• Frances

Art is the easy part

Updated: Nov 21

For some people, art may be the hard part. Finding a subject. Deciding on a medium. Spending hours creating, only to be unsatisfied with the result.


For others, ideas come easy, and the process is quick. Enjoyable.


Regardless, once the art is created, what then? If you are an artist who paints for themselves then you don't care what happens next. You've had your fun.


What if you want to sell your art? How would you do that? Is it easy or hard? Can you expect to make a lot of money? Well, the answers are not very simple, and neither is the job of selling your art. Before looking into those questions, let's consider the path you need to take to get there.


Showing your art

Showing your art can be a scary thing. If you have never shown your art to friends or family, showing it to the public can be even more daunting. A few things to remember. Sometimes, people can be brutally honest when it comes to their opinion about your work. And sometimes, you will not get an honest response because your friend or relative is trying to spare your feelings.

Ask for constructive criticism when it comes to friends and family. Constructive praise is even better! Either way, know that ultimately if you can't stand being under the microscope, then don't get under the microscope! It is your art that is being scrutinized, but you will feel it personally, trust me. If you don't, then, hey, good for you! Your skin is thicker than mine.

Be prepared to do the work. I don't mean the artwork, but the setting up, taking down, planning and prep work that goes with selling the artwork. You can save yourself some time by utilizing what others have already done.

  1. Join an art group. Most art groups, large or small, display their work somewhere. Frequently, there are places that the group has a contract with, to show and sell art. The members themselves may have ideas about how you could show and ultimately sell your art. Even if it leads nowhere, joining a group of other artists can be inspirational.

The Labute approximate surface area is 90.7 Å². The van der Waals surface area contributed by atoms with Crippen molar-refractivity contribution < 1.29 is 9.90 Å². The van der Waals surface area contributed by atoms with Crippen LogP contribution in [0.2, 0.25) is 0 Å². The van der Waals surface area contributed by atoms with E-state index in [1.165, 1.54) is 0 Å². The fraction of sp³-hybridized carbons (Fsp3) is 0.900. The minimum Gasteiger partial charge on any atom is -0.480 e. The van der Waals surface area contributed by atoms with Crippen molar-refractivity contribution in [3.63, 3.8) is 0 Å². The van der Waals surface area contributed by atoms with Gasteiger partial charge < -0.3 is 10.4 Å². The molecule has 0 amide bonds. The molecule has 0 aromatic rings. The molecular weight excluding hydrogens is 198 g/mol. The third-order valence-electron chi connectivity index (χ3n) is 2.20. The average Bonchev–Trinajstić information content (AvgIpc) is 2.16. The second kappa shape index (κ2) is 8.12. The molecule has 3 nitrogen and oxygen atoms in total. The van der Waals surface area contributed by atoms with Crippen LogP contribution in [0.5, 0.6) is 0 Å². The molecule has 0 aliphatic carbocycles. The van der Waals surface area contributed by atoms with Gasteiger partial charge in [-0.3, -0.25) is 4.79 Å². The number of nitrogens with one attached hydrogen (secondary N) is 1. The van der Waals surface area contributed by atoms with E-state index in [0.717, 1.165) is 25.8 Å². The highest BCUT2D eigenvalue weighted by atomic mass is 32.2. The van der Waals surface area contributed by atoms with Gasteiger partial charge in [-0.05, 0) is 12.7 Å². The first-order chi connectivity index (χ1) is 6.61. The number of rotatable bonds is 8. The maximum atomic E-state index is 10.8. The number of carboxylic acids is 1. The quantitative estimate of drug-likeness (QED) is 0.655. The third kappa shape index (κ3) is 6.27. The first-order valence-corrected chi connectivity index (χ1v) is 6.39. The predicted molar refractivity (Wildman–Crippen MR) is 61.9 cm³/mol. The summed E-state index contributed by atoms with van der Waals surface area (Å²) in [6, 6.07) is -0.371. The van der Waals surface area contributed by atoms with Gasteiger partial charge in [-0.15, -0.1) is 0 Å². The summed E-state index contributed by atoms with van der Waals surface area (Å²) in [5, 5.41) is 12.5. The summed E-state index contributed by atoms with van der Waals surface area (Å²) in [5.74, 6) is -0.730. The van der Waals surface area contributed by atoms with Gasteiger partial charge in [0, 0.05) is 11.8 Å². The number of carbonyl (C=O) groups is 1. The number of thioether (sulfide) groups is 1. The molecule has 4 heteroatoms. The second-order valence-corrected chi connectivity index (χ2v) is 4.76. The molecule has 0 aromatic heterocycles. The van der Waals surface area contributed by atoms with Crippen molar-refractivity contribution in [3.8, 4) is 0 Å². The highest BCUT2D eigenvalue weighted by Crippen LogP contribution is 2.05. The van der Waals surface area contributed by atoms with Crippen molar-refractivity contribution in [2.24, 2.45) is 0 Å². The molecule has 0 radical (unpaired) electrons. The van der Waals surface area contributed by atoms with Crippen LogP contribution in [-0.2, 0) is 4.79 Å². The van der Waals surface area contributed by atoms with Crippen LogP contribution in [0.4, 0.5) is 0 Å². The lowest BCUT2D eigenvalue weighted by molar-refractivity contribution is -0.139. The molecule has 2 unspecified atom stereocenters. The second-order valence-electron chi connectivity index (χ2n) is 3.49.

2. Apply for markets. Big and small, all markets love variety. Any market I have inquired about has always been excited to have an artist on board. Markets are great because they tend to have a following of people. They are scheduled regularly, and you will probably have a selection of dates. All the advertising is done for you. Of course, you will want to use your social media skills (if you have any) and do some advertising of your own. Keep in mind that those who attend markets are often there for the vegetables and fruit.

  3. Be on the lookout for art specific events. Art Walks are a growing concern! You can search online and find them most summer months and many in the winter as well. Art walks are a bit more work. They tend to be outside and in areas where you need to haul your stuff a bit of a distance. Careful planning and forethought are needed to be successful at an art walk. There is also more competition at an art walk. So much variety in styles, sizes and prices. You may see a lot of art go by in the hands of customers. It may not be yours.

Get your name out there. Get known.